The Four Main Conflicts in a Community and How to Deal With Them – Ep 12
When you have a community, you are guaranteed to have conflicts. It’s how you handle them that matters. In this episode we talk about the four main types of conflicts that usually arise within groups and how to handle them as a community leader.
Issue 1: When People Feel They Aren’t Heard
The most common conflict arises when people feel they aren’t being heard by the leader or by other members.
- Feelings of not being heard or being misunderstood are the most common conflicts that arise in communities. The best thing to do is to take it offline and take avoid having a discussion in the open group – try to understand why the person doesn’t feel heard.
- Once you have an understanding, see if you can come to an agreement with members.
- Build in ways for community members to be heard, like a regular sharing post.
Issue 2: When There are Disagreements among members
Over time, as in all groups, cliques tend to form. It is natural that people gravitate to each other and interact outside of your group. As a result, sometimes, one group will have a problem with a particular member or second group.
- Disagreements among members can happen when people gravitate into subgroups. Work to dismantle the issue before it festers into something bigger. Don’t take sides, hear everyone’s point of view and find a solution if you can.
- People may quit your group and feel it’s not for them anymore, but don’t take it personal. Focus on helping people and stay the course.
Issue 3: When You Have Trolls in Your Community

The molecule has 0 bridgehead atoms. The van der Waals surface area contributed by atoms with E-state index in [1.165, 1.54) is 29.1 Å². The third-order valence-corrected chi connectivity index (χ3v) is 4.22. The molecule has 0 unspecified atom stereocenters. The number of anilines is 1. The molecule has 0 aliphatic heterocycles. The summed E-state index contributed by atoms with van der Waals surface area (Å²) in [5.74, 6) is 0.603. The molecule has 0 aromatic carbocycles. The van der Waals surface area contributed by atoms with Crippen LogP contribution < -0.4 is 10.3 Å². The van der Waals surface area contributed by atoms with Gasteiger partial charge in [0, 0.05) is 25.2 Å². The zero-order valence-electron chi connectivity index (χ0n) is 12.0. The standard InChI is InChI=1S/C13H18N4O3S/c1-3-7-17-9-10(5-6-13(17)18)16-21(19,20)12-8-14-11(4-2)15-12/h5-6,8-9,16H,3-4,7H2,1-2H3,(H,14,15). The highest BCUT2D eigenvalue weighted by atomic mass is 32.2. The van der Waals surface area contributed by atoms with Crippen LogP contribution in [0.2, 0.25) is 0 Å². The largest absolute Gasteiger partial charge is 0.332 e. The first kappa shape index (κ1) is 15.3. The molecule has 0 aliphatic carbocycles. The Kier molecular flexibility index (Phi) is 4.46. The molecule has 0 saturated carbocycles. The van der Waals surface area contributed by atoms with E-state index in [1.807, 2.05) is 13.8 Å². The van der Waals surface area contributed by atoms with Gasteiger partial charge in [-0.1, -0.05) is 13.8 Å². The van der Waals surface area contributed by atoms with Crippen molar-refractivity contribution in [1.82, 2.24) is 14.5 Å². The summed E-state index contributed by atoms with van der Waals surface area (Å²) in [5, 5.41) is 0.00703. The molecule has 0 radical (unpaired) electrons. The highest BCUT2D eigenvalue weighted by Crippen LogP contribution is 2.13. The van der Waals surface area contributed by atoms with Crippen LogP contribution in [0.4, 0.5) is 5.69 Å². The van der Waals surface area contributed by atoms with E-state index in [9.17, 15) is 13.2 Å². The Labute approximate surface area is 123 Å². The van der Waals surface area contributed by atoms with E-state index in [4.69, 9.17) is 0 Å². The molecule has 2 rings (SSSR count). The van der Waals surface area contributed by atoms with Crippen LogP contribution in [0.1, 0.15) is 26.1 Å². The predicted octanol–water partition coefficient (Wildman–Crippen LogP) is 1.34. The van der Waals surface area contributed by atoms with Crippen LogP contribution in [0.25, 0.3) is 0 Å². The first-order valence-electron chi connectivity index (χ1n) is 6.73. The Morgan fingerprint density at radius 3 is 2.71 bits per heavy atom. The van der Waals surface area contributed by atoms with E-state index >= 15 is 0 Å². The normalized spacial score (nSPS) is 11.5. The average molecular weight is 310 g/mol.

Hopefully, you will carefully monitor who is allowed in your group. As we mentioned in Ep 11, you should have people opt in to a mailing list before you let them in your online group. However, that may not be your model, and even if it is, trolls or determined detractors will go through the process to get into your group and cause issues.
- Trolls may pop up and turn on the community. Deal with it privately to find a solution. If it can’t be resolved, you may have to ask them to leave or remove them from the group. Your community expects you to deal with trolls in a constructive manner but may also join in the fight against them.
- Take the proper responsibility, take screenshots and maintain records for reference in case you need to report a troll or even involve the authorities.
Issue 4: When Your Community Has Drama
People may suddenly quit a community very vocalized manner and may continue to post negatively for a group, which becomes a reputation crisis for the leader. Don’t create any additional drama by begging someone to stay or come back. If they want to leave, let them leave.
- Social media is so much like texting and people can’t see the emotion behind things that are said. People sometimes take things the wrong way or perceive things as mean or rude. Things can be taken the wrong way, so the way you deal with it is what really matters
- Where you can, speak to people that leave your community to understand what you can improve and do better within your community.
- As a leader, don’t defend yourself publicly by openly arguing with your detractors because it makes you appear very defensive. Stay above the fray and only respond in a constructive manner
Create a mini-crisis plan for how you’d deal with one or more of these conflict situations and send us a tweet @MadalynSklar and @kamichat.
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